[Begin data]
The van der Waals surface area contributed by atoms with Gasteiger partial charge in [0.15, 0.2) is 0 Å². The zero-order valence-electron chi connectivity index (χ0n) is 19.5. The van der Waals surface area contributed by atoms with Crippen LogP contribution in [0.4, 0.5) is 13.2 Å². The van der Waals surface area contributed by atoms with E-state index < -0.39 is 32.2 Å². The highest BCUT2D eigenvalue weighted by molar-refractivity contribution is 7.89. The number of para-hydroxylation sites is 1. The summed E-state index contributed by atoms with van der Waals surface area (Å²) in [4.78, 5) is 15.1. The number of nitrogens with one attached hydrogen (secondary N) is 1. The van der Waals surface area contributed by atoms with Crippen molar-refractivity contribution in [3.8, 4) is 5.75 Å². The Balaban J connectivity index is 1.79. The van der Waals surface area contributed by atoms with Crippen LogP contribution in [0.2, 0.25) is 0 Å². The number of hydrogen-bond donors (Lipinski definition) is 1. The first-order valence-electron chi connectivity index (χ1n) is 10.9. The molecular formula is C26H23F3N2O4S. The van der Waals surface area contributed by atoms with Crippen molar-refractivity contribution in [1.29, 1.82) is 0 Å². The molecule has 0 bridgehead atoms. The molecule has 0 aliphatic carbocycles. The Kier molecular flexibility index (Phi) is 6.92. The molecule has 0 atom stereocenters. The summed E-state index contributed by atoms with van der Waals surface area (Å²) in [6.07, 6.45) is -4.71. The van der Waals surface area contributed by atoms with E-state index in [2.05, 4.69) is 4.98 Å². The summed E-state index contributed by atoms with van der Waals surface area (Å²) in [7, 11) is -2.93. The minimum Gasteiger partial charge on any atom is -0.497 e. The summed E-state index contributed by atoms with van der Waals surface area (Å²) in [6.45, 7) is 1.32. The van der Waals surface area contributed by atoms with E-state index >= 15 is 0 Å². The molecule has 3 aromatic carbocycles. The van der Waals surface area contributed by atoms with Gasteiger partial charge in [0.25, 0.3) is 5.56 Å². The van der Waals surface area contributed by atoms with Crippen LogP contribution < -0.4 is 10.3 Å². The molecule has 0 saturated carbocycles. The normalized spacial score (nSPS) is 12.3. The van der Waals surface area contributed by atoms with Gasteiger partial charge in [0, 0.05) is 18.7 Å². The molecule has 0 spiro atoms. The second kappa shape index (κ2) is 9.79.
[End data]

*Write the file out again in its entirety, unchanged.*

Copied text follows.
The van der Waals surface area contributed by atoms with Gasteiger partial charge in [0.15, 0.2) is 0 Å². The zero-order valence-electron chi connectivity index (χ0n) is 19.5. The van der Waals surface area contributed by atoms with Crippen LogP contribution in [0.4, 0.5) is 13.2 Å². The van der Waals surface area contributed by atoms with E-state index < -0.39 is 32.2 Å². The highest BCUT2D eigenvalue weighted by molar-refractivity contribution is 7.89. The number of para-hydroxylation sites is 1. The summed E-state index contributed by atoms with van der Waals surface area (Å²) in [4.78, 5) is 15.1. The number of nitrogens with one attached hydrogen (secondary N) is 1. The van der Waals surface area contributed by atoms with Crippen molar-refractivity contribution in [3.8, 4) is 5.75 Å². The Balaban J connectivity index is 1.79. The van der Waals surface area contributed by atoms with Crippen LogP contribution in [0.2, 0.25) is 0 Å². The number of hydrogen-bond donors (Lipinski definition) is 1. The first-order valence-electron chi connectivity index (χ1n) is 10.9. The molecular formula is C26H23F3N2O4S. The van der Waals surface area contributed by atoms with Crippen molar-refractivity contribution in [1.29, 1.82) is 0 Å². The molecule has 0 bridgehead atoms. The molecule has 0 aliphatic carbocycles. The Kier molecular flexibility index (Phi) is 6.92. The molecule has 0 atom stereocenters. The summed E-state index contributed by atoms with van der Waals surface area (Å²) in [6.07, 6.45) is -4.71. The van der Waals surface area contributed by atoms with E-state index in [2.05, 4.69) is 4.98 Å². The summed E-state index contributed by atoms with van der Waals surface area (Å²) in [7, 11) is -2.93. The minimum Gasteiger partial charge on any atom is -0.497 e. The summed E-state index contributed by atoms with van der Waals surface area (Å²) in [6.45, 7) is 1.32. The van der Waals surface area contributed by atoms with E-state index >= 15 is 0 Å². The molecule has 3 aromatic carbocycles. The van der Waals surface area contributed by atoms with Gasteiger partial charge in [0.25, 0.3) is 5.56 Å². The van der Waals surface area contributed by atoms with Crippen LogP contribution < -0.4 is 10.3 Å². The molecule has 0 saturated carbocycles. The normalized spacial score (nSPS) is 12.3. The van der Waals surface area contributed by atoms with Gasteiger partial charge in [0, 0.05) is 18.7 Å². The molecule has 0 spiro atoms. The second kappa shape index (κ2) is 9.79.